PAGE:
A while back a friend of mine asked if I could automate the creation of groups in a class of students - to maximize the variation within each group, but minimize the difference between them. This sounded like an interesting problem, so I set about to solve it in my own naive experimental Monte Carlo (inspired) way - without looking into ways this has been solved (surely elegantly) before. The result was this little Ruby script:
First I just require some code I have previously written. (I guess I really should make them into gems or something instead of copying code around...) names.rb tries to guess sex from a person's name and/or title, and countries.rb maps countries to continents, regions etc with some fuzzy matching of names. (I'm looking at you Democratic Republic of Kongo, Koreas etc.) Easy-peasy.

Then I set some standard variables. (Maybe I'll make this dynamic in the future, why not?) The most interesting entry here is the classifiers hash. This maps the columns we want to use later on to maximize the difference of to their respective weights. (This should of course be updated to match whatever is in the input file...) Another semi-useful parameter is number_of_runs. This is the number of simulations the partitioner will perform before keeping the best partitioning. And of course number_of_groups - the number of groups that the students will be split over.
Høst i Tete D'Or #1

count is just a variant of my count function already covered here in the blog (link).

I slurp up the list of participants as an array of hashes, from the file name specified above, converting the headers as specified in the variable_names_map hash and generating some standard variables in the process - unless they are already present.

The important function in my naive approach is the scoring_function. This basically looks at the extremes one variable at the time. That is, it checks to see if any value (or category) of a variable is over or underrepresented, based on the expected number of elements with this value. samples is a count of number of elements in the group. I iterate over all categories of the variable to find the worst sinner (squared). So if we are looking at sex, it will check male, and then female and generate a score based on the category that is most off from the expected value (The number of participants with that characteristics divided by number of participants in this group).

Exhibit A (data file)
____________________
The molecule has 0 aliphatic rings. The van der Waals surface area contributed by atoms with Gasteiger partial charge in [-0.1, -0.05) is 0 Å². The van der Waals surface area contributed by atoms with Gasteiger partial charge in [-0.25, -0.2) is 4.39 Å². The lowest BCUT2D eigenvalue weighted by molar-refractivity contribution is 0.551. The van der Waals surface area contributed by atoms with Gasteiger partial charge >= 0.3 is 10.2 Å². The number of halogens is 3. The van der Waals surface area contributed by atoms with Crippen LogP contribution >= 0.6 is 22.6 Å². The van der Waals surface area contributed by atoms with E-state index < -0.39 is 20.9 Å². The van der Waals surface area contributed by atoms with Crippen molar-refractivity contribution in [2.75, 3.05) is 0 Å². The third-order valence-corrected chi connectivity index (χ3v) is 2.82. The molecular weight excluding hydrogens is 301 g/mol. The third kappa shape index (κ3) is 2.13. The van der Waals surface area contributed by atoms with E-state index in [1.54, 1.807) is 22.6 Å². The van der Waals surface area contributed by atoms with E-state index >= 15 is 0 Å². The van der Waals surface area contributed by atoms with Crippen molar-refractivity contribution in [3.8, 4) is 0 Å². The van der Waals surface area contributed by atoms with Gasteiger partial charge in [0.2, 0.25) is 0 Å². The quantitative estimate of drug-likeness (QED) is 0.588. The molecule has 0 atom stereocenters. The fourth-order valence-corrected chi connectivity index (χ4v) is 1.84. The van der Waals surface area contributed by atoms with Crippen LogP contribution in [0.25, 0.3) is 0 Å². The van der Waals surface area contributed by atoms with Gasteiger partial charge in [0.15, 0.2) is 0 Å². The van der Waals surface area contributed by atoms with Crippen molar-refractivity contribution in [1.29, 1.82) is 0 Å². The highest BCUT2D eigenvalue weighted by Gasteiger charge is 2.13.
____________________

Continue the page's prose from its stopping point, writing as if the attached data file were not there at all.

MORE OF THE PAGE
The penalty_function simply assigns scores to each group in the current partition using the scoring_function per classifier multiplied by the weight of the respective classifiers.

The main loop of the program runs the simulations number_of_runs times. I clone the participants list and sample from that one so that I can delete participants as I add them to the partitions as I generete them. (Maybe this step is unecessary if Ruby's sample function doesn't loop before all the elements have been exhausted...) Update: I halved the runtime by rather sampling once - a list of the same length as the original list and popping elements from that sampled list. The way I then instansiatiate the empty partitions hash is quite a neat Ruby feature/trick/hack. The default value of a hash (or array) can take blocks as constructors! This means that if you try to pull something non-existant from a hash a new element will be generated based on that block. In this case I generate an empty array when that occurs. (An alternative to that would be to use the ||= operator while adding elements, but that is maybe slightly less elegant...)
Høst i Tete D'Or #2
After this loop I just write out the best partition.

Voila - it takes about 10 5 seconds on my current computer(s) to generate these groups when number of runs is set to 10000. Not sure if the algorithm is scientifically sound (and it is quite possible rather an overkill), but it seems to actually do the job when assigning a flock of students to groups and was the first thing that sprang to my mind when wanting to create something quickly (It took way longer to write up this blogpost than the code) and... dirtily... 

The group work got done and groups seemed fairly balanced.

- Penalizes small groups more heavily than larger groups (if some groups has more participants than other)?
- Variables with more categories dominates the score? (There's probably a useful statistical tool to solve this... (Normalisation?))
- Variables have to be categoric (age has to be grouped).

Potential future work:
- Split out the scoring function (and possible the penalty function) as a stand alone library.
- Let the script take arguments for useful parameters (filename, number_of_runs, group_size, variable_names_map, classifiers etc...)
- Could it be interesting to look at continuos variables (ie. age) as well as categorical ones? 
- Rather than discarding previous partitions one could let new ones evolve from a certain number of branches? (Local minimum problems?)

(BTW; God jul!)